The uprising against deposed Tunisian dictator Zine El Abidine Ben Ali was preceded by a major and ultimately failed battle to control access by dissenters to Facebook, it has been claimed.
According to a story in The Atlantic magazine, from last December onwards the Tunisian Government used an elaborate man-in-the-middle attack on Facebook users in the country designed to steal login credentials en masse.
Details of the attack come from Facebook itself, which realised what was happening and retaliated in an 'apolitical' way by forcing Tunisian connections to use encrypted https to secure logins.
Because ISPs could still in principle have stopped https being used, users that logged out during the attack period (and who were therefore susceptible because they might have had their logins scraped) were also asked to authenticate themselves by identifying Facebook friends to stymie snooping.
The Facebook defence appears to have worked although an unknown number of Tunisian users will have been compromised in the days leading up to its implementation.
"When you step back and think about how Internet traffic is routed around the world, an astonishing amount is susceptible to government access," the article quotes Facebook's Chief Security Officer Joe Sullivan as saying.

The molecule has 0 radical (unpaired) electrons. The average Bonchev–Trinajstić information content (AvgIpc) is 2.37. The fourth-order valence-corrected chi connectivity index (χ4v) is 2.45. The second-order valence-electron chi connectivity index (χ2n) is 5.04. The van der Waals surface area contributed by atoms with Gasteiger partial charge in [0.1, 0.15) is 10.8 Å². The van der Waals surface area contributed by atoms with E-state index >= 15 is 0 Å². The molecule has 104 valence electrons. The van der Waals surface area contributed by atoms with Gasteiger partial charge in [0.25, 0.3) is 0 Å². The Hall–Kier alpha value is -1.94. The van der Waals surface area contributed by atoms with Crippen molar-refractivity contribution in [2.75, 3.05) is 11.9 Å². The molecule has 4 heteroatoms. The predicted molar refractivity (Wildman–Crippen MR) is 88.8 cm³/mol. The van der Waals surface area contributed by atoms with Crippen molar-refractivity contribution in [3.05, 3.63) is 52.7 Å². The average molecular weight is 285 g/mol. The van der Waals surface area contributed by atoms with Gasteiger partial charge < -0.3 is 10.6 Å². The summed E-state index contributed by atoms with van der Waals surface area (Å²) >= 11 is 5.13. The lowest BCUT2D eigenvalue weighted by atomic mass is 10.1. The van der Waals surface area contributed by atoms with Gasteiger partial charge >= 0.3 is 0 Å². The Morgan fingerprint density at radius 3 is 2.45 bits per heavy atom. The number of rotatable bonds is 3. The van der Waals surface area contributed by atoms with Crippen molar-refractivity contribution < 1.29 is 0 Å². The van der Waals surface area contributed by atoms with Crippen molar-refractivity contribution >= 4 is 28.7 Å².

The point is well made. Tunisia is no different to many Arab and North African regimes which impose as many restrictions as they can on Internet dissent, not always at the level of sophistication shown by the Tunisian regime.
More generally, the role of social media in political dissent is little-considered beyond the observation that it played a significant part in the failed uprising against the hardline regime in Iran, and is tightly controlled by China's infamous national firewall. Only this week, Iran announced the setting up of a dedicated force to counter the use of online social media to organise anti-government protests.
For Facebook, the story will offer some relief in terms of it its image. During the last year, the service has routinely been upbraided by sections of the Internet community as a threat to privacy.